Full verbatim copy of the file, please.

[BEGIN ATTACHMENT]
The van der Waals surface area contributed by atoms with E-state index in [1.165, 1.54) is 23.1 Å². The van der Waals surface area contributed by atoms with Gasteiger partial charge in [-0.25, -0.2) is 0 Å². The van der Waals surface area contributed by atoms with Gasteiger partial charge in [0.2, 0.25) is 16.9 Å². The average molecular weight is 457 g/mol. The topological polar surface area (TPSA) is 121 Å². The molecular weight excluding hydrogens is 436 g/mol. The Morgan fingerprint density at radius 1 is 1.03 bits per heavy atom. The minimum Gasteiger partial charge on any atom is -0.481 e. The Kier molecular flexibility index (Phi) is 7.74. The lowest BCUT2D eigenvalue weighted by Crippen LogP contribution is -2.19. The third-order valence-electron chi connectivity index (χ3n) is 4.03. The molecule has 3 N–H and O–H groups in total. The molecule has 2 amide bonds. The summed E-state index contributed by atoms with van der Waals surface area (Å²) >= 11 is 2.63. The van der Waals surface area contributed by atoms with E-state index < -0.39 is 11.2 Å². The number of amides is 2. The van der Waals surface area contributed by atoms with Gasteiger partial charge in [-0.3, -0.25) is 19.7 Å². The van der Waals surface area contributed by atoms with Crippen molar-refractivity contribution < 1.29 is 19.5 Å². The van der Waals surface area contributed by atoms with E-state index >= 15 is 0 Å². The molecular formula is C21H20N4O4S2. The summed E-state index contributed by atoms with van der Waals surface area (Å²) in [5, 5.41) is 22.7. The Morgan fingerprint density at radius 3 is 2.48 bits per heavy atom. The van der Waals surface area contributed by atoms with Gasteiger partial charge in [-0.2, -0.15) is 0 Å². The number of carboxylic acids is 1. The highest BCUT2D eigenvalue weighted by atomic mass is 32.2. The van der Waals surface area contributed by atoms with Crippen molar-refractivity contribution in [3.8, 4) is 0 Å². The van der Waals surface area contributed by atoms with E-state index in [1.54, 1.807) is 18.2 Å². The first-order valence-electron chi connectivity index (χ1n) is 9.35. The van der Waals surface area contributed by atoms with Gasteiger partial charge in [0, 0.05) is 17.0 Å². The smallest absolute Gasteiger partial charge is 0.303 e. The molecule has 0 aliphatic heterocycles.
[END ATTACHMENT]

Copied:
The van der Waals surface area contributed by atoms with E-state index in [1.165, 1.54) is 23.1 Å². The van der Waals surface area contributed by atoms with Gasteiger partial charge in [-0.25, -0.2) is 0 Å². The van der Waals surface area contributed by atoms with Gasteiger partial charge in [0.2, 0.25) is 16.9 Å². The average molecular weight is 457 g/mol. The topological polar surface area (TPSA) is 121 Å². The molecular weight excluding hydrogens is 436 g/mol. The Morgan fingerprint density at radius 1 is 1.03 bits per heavy atom. The minimum Gasteiger partial charge on any atom is -0.481 e. The Kier molecular flexibility index (Phi) is 7.74. The lowest BCUT2D eigenvalue weighted by Crippen LogP contribution is -2.19. The third-order valence-electron chi connectivity index (χ3n) is 4.03. The molecule has 3 N–H and O–H groups in total. The molecule has 2 amide bonds. The summed E-state index contributed by atoms with van der Waals surface area (Å²) >= 11 is 2.63. The van der Waals surface area contributed by atoms with E-state index < -0.39 is 11.2 Å². The number of amides is 2. The van der Waals surface area contributed by atoms with Gasteiger partial charge in [-0.3, -0.25) is 19.7 Å². The van der Waals surface area contributed by atoms with Crippen molar-refractivity contribution < 1.29 is 19.5 Å². The van der Waals surface area contributed by atoms with E-state index >= 15 is 0 Å². The molecular formula is C21H20N4O4S2. The summed E-state index contributed by atoms with van der Waals surface area (Å²) in [5, 5.41) is 22.7. The Morgan fingerprint density at radius 3 is 2.48 bits per heavy atom. The van der Waals surface area contributed by atoms with Gasteiger partial charge in [-0.2, -0.15) is 0 Å². The number of carboxylic acids is 1. The highest BCUT2D eigenvalue weighted by atomic mass is 32.2. The van der Waals surface area contributed by atoms with Crippen molar-refractivity contribution in [3.8, 4) is 0 Å². The van der Waals surface area contributed by atoms with E-state index in [1.54, 1.807) is 18.2 Å². The first-order valence-electron chi connectivity index (χ1n) is 9.35. The van der Waals surface area contributed by atoms with Gasteiger partial charge in [0, 0.05) is 17.0 Å². The smallest absolute Gasteiger partial charge is 0.303 e. The molecule has 0 aliphatic heterocycles.